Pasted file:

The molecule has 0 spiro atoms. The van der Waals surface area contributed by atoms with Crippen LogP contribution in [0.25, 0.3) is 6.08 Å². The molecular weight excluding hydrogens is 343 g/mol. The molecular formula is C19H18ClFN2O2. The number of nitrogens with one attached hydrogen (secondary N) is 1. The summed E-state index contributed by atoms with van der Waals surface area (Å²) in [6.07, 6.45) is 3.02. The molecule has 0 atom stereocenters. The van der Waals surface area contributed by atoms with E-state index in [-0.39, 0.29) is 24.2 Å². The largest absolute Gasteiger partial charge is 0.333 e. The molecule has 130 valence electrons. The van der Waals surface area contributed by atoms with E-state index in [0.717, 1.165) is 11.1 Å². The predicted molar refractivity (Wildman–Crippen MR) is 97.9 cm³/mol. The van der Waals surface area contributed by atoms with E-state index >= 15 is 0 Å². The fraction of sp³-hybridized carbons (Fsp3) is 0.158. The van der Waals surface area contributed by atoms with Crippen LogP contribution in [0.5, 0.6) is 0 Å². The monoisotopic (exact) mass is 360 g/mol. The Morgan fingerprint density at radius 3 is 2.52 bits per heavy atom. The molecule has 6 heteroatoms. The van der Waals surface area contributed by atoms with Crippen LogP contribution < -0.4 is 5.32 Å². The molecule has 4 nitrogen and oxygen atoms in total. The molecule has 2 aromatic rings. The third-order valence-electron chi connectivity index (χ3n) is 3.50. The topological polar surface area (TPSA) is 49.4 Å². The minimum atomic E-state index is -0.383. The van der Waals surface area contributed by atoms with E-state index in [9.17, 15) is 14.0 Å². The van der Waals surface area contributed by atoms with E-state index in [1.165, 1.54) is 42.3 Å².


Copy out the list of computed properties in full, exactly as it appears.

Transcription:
The molecule has 0 spiro atoms. The van der Waals surface area contributed by atoms with Crippen LogP contribution in [0.25, 0.3) is 6.08 Å². The molecular weight excluding hydrogens is 343 g/mol. The molecular formula is C19H18ClFN2O2. The number of nitrogens with one attached hydrogen (secondary N) is 1. The summed E-state index contributed by atoms with van der Waals surface area (Å²) in [6.07, 6.45) is 3.02. The molecule has 0 atom stereocenters. The van der Waals surface area contributed by atoms with E-state index in [-0.39, 0.29) is 24.2 Å². The largest absolute Gasteiger partial charge is 0.333 e. The molecule has 130 valence electrons. The van der Waals surface area contributed by atoms with E-state index in [0.717, 1.165) is 11.1 Å². The predicted molar refractivity (Wildman–Crippen MR) is 97.9 cm³/mol. The van der Waals surface area contributed by atoms with E-state index >= 15 is 0 Å². The fraction of sp³-hybridized carbons (Fsp3) is 0.158. The van der Waals surface area contributed by atoms with Crippen LogP contribution in [0.5, 0.6) is 0 Å². The monoisotopic (exact) mass is 360 g/mol. The Morgan fingerprint density at radius 3 is 2.52 bits per heavy atom. The molecule has 6 heteroatoms. The van der Waals surface area contributed by atoms with Crippen LogP contribution < -0.4 is 5.32 Å². The molecule has 4 nitrogen and oxygen atoms in total. The molecule has 2 aromatic rings. The third-order valence-electron chi connectivity index (χ3n) is 3.50. The topological polar surface area (TPSA) is 49.4 Å². The minimum atomic E-state index is -0.383. The van der Waals surface area contributed by atoms with E-state index in [9.17, 15) is 14.0 Å². The van der Waals surface area contributed by atoms with E-state index in [1.165, 1.54) is 42.3 Å².